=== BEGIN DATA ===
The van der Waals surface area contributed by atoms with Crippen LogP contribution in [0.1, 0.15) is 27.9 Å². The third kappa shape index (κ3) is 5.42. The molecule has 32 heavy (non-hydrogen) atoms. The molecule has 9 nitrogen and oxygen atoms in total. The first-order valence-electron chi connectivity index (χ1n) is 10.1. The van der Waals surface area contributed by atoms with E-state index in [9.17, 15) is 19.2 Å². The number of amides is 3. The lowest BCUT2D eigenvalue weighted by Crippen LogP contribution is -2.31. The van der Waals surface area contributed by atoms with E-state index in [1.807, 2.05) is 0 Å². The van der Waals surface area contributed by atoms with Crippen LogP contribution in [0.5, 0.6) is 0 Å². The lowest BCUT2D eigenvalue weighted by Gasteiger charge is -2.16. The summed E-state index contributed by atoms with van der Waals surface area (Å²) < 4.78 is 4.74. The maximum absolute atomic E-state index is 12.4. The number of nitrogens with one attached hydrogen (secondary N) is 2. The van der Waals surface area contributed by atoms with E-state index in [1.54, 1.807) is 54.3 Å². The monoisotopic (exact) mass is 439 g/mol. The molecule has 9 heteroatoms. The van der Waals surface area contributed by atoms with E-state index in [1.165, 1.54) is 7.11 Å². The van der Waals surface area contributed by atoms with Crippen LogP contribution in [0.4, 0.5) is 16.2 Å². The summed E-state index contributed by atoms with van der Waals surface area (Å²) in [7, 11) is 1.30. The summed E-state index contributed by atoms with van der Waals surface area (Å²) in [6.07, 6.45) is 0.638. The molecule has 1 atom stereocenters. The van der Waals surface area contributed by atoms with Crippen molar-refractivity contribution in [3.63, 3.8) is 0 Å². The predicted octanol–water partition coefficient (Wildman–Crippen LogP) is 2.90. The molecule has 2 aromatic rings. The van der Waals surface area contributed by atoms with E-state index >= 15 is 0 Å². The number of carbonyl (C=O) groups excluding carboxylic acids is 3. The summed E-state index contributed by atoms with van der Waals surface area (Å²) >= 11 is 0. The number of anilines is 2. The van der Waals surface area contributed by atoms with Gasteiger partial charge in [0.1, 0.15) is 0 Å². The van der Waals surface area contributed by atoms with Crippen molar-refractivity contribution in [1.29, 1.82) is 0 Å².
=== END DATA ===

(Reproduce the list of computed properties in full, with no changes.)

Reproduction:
The van der Waals surface area contributed by atoms with Crippen LogP contribution in [0.1, 0.15) is 27.9 Å². The third kappa shape index (κ3) is 5.42. The molecule has 32 heavy (non-hydrogen) atoms. The molecule has 9 nitrogen and oxygen atoms in total. The first-order valence-electron chi connectivity index (χ1n) is 10.1. The van der Waals surface area contributed by atoms with E-state index in [9.17, 15) is 19.2 Å². The number of amides is 3. The lowest BCUT2D eigenvalue weighted by Crippen LogP contribution is -2.31. The van der Waals surface area contributed by atoms with E-state index in [1.807, 2.05) is 0 Å². The van der Waals surface area contributed by atoms with Crippen LogP contribution in [0.5, 0.6) is 0 Å². The lowest BCUT2D eigenvalue weighted by Gasteiger charge is -2.16. The summed E-state index contributed by atoms with van der Waals surface area (Å²) < 4.78 is 4.74. The maximum absolute atomic E-state index is 12.4. The number of nitrogens with one attached hydrogen (secondary N) is 2. The van der Waals surface area contributed by atoms with E-state index in [1.54, 1.807) is 54.3 Å². The monoisotopic (exact) mass is 439 g/mol. The molecule has 9 heteroatoms. The van der Waals surface area contributed by atoms with E-state index in [1.165, 1.54) is 7.11 Å². The van der Waals surface area contributed by atoms with Crippen LogP contribution in [0.4, 0.5) is 16.2 Å². The summed E-state index contributed by atoms with van der Waals surface area (Å²) in [7, 11) is 1.30. The summed E-state index contributed by atoms with van der Waals surface area (Å²) in [6.07, 6.45) is 0.638. The molecule has 1 atom stereocenters. The van der Waals surface area contributed by atoms with Crippen molar-refractivity contribution in [3.63, 3.8) is 0 Å². The predicted octanol–water partition coefficient (Wildman–Crippen LogP) is 2.90. The molecule has 2 aromatic rings. The van der Waals surface area contributed by atoms with E-state index >= 15 is 0 Å². The number of carbonyl (C=O) groups excluding carboxylic acids is 3. The summed E-state index contributed by atoms with van der Waals surface area (Å²) >= 11 is 0. The number of anilines is 2. The van der Waals surface area contributed by atoms with Gasteiger partial charge in [0.1, 0.15) is 0 Å². The van der Waals surface area contributed by atoms with Crippen molar-refractivity contribution in [1.29, 1.82) is 0 Å².